The Dark Corners of the Night
by Lionel Olay
Summary: Lionel Olay gained a small measure of posthumous fame due to his friendship with Hunter S. Thompson. The Dark Corners of the Night is an original mystery that shows that Olay was a talented writer.
Review: Like a lot of people, I first heard of Lionel Olay through Hunter S. Thompson. Olay died in 1966 and Thompson memorialized him the piece “The Ultimate Free Lancer” that appears in Thompson’s collection The Great Shark Hunt. When I saw that munseys.com offered free downloads of two of Olay’s books, I decided to try The Dark Corners of the Night.
On the surface, Dark Corners uses a conventional mystery plot; 27-year-old Jerry Bishop works on a lousy TV show hosted by two lousy people. After a chance meeting at a party, Jerry gets an opportunity for a “big score” that will solve all of his problems.
The book is interesting for what Olay adds to the tired formula. Dark Corners contains a lot of background on the characters and explores Jerry’s motivations for the crime. In fact, the crime itself is confined to a relatively minor role at the end of the book. Dark Corners is very complex for such a short novel.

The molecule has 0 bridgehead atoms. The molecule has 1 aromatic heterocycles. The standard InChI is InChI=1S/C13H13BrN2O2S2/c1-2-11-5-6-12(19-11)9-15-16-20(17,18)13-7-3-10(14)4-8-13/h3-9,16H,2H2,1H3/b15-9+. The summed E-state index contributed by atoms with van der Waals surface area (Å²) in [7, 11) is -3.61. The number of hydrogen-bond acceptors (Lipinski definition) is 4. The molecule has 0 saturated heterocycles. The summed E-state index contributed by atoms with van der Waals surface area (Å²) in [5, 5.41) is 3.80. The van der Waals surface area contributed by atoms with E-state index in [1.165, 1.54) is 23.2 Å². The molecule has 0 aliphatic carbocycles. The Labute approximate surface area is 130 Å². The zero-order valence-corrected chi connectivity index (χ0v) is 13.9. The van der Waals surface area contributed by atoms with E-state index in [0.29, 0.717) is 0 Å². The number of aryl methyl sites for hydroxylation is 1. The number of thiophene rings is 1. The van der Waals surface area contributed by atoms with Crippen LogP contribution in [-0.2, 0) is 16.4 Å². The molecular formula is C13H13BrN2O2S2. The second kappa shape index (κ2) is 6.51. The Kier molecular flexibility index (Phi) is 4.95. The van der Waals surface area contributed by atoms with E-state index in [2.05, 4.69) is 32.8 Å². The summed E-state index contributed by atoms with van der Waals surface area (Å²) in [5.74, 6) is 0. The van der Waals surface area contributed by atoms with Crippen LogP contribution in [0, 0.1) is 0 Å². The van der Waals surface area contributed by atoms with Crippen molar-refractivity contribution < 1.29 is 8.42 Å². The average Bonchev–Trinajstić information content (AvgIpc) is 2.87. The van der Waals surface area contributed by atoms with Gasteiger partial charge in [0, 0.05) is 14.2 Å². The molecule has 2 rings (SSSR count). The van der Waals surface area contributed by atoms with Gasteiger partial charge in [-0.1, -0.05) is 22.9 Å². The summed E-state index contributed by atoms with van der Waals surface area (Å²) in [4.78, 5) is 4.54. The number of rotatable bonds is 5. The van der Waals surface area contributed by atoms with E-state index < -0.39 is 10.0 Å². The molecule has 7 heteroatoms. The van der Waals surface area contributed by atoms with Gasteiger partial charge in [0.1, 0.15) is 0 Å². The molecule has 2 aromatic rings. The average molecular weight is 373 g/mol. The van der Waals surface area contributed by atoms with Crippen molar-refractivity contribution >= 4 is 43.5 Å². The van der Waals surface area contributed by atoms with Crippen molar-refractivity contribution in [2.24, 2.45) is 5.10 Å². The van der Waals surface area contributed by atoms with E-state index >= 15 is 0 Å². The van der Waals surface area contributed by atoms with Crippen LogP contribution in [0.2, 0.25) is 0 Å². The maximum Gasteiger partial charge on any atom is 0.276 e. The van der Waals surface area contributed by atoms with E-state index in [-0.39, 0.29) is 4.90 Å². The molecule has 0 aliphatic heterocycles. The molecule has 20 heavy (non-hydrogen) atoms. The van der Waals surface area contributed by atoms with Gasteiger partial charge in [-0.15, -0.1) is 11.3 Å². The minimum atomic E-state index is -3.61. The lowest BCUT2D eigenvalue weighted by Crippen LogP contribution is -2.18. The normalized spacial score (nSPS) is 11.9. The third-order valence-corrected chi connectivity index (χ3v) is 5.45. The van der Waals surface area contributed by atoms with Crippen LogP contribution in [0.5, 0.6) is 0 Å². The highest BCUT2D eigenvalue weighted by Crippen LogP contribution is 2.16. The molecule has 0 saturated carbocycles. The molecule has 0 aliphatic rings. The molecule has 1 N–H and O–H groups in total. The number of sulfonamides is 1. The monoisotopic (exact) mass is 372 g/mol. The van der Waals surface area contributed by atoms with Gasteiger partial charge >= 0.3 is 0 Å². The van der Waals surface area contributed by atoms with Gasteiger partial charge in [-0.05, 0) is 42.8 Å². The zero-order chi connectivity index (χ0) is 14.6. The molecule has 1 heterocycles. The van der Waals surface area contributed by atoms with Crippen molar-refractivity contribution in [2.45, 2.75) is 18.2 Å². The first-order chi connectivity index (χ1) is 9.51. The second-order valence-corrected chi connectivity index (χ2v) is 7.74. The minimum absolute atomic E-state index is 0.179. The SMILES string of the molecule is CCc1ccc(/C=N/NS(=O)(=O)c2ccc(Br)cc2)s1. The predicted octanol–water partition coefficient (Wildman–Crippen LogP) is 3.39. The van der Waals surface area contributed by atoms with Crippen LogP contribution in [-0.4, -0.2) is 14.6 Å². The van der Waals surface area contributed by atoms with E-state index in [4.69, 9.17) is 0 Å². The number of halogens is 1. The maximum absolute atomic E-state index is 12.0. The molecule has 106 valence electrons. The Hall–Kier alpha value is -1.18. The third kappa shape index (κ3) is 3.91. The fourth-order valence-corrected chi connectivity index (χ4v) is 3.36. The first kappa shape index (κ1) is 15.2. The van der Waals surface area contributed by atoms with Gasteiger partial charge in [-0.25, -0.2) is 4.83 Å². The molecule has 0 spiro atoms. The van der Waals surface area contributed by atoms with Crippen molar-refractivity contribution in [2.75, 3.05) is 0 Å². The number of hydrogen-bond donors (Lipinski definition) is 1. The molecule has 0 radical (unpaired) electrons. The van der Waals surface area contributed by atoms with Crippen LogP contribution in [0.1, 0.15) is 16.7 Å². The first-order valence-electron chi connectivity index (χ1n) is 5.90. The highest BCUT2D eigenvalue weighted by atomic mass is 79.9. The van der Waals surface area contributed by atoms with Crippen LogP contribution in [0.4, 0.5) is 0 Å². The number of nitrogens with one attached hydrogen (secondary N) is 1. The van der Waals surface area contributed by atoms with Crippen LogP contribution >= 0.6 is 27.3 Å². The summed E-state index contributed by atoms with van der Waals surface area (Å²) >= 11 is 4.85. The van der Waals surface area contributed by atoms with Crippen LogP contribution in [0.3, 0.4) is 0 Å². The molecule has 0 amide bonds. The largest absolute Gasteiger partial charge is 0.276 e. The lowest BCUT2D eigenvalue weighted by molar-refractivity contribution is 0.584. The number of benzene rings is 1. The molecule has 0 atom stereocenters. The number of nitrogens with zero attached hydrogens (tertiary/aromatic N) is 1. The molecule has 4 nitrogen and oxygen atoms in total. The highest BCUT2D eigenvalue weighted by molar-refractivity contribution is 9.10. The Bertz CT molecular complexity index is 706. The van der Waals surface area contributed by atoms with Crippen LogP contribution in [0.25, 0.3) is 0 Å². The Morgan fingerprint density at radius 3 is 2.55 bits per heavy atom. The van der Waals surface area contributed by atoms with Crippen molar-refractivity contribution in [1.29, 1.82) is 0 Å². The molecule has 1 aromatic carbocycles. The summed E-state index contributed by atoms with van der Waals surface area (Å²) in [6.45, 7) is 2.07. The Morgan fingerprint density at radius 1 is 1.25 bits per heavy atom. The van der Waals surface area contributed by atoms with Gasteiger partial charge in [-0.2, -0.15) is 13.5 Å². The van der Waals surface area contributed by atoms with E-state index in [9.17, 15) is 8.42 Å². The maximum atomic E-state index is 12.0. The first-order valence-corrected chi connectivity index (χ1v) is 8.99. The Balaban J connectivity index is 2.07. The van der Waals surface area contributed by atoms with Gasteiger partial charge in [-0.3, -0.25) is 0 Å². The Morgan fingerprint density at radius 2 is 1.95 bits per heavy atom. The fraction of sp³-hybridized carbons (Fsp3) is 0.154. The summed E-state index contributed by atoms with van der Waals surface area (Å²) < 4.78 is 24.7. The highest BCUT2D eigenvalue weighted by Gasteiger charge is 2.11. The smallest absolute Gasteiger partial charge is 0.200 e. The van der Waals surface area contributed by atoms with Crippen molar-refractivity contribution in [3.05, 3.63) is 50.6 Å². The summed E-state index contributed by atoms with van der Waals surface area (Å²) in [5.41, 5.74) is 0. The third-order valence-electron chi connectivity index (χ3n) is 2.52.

Olay uses Jerry to expound upon his views of society. One of the criminals tells Jerry that everyone comes alive “… once, late in their twenties or early thirties, when it all becomes clear to them what they have to do, and then, when they realize what it is that is being asked, turning right over and going back to sleep. I did not want this to happen to me.”
Dark Corners is far from perfect. Among other flaws, I noted that –
– Olay often tells the reader what characters are thinking when it would have been subtler – and more effective – to show it through dialogue.
– The plot contains some unrealistic twists.
– While deep, the characters could be better. It is odd that Jerry is suffering a mid-life crisis at 27. Also, he is supposed to be passionately in love with one woman, but he has an affair with another. Jerry never sees this behavior as odd, or even remarks on it.
– Some of the criminals are such deep thinkers that they would be more at home in graduate school than on New York’s meanest streets.
In the end, The Dark Corners of the Night is a rarity – an original mystery. It takes the conventions of the mystery genre and adds a meditation on how we spend our lives. Thompson’s fans will recognize that Olay shared his scorn for the bourgeosie and its mores. Though worth reading, the book’s flaws make it good, but not great.